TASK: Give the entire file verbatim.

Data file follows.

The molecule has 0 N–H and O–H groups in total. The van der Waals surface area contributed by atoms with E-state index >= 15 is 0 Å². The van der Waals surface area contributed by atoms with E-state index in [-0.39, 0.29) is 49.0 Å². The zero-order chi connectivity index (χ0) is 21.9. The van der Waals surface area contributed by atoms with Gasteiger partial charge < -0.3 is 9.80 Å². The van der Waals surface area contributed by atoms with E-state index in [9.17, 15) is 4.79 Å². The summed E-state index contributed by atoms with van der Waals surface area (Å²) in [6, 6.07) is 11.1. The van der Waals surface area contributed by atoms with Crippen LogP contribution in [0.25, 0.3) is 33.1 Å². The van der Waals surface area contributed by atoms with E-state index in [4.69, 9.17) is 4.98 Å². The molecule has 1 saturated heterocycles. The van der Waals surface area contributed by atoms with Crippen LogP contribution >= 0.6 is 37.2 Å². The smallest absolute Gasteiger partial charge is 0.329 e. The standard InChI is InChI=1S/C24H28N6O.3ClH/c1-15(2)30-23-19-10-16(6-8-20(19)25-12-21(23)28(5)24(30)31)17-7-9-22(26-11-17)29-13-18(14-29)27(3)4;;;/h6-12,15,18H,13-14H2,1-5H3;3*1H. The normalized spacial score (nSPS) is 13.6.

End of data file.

The molecule has 0 N–H and O–H groups in total. The van der Waals surface area contributed by atoms with E-state index >= 15 is 0 Å². The van der Waals surface area contributed by atoms with E-state index in [-0.39, 0.29) is 49.0 Å². The zero-order chi connectivity index (χ0) is 21.9. The van der Waals surface area contributed by atoms with Gasteiger partial charge < -0.3 is 9.80 Å². The van der Waals surface area contributed by atoms with E-state index in [9.17, 15) is 4.79 Å². The summed E-state index contributed by atoms with van der Waals surface area (Å²) in [6, 6.07) is 11.1. The van der Waals surface area contributed by atoms with Crippen LogP contribution in [0.25, 0.3) is 33.1 Å². The van der Waals surface area contributed by atoms with E-state index in [4.69, 9.17) is 4.98 Å². The molecule has 1 saturated heterocycles. The van der Waals surface area contributed by atoms with Crippen LogP contribution >= 0.6 is 37.2 Å². The smallest absolute Gasteiger partial charge is 0.329 e. The standard InChI is InChI=1S/C24H28N6O.3ClH/c1-15(2)30-23-19-10-16(6-8-20(19)25-12-21(23)28(5)24(30)31)17-7-9-22(26-11-17)29-13-18(14-29)27(3)4;;;/h6-12,15,18H,13-14H2,1-5H3;3*1H. The normalized spacial score (nSPS) is 13.6.